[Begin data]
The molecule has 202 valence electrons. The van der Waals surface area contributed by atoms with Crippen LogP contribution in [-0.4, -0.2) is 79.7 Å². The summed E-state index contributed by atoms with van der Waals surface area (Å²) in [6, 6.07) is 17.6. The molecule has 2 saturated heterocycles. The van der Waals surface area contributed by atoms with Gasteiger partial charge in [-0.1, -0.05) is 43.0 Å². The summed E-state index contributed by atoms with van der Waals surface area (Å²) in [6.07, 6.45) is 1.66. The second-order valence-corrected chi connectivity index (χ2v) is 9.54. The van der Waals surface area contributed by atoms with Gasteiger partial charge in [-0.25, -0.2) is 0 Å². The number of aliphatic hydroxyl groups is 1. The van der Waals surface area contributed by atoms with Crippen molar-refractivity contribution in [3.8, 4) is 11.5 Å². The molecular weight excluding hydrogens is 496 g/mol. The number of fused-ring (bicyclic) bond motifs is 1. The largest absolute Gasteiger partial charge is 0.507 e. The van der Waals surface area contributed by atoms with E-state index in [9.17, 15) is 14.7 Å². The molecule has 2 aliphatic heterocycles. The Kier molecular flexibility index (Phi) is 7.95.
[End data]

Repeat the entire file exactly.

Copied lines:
The molecule has 202 valence electrons. The van der Waals surface area contributed by atoms with Crippen LogP contribution in [-0.4, -0.2) is 79.7 Å². The summed E-state index contributed by atoms with van der Waals surface area (Å²) in [6, 6.07) is 17.6. The molecule has 2 saturated heterocycles. The van der Waals surface area contributed by atoms with Gasteiger partial charge in [-0.1, -0.05) is 43.0 Å². The summed E-state index contributed by atoms with van der Waals surface area (Å²) in [6.07, 6.45) is 1.66. The second-order valence-corrected chi connectivity index (χ2v) is 9.54. The van der Waals surface area contributed by atoms with Gasteiger partial charge in [-0.25, -0.2) is 0 Å². The number of aliphatic hydroxyl groups is 1. The van der Waals surface area contributed by atoms with Crippen molar-refractivity contribution in [3.8, 4) is 11.5 Å². The molecular weight excluding hydrogens is 496 g/mol. The number of fused-ring (bicyclic) bond motifs is 1. The largest absolute Gasteiger partial charge is 0.507 e. The van der Waals surface area contributed by atoms with E-state index in [9.17, 15) is 14.7 Å². The molecule has 2 aliphatic heterocycles. The Kier molecular flexibility index (Phi) is 7.95.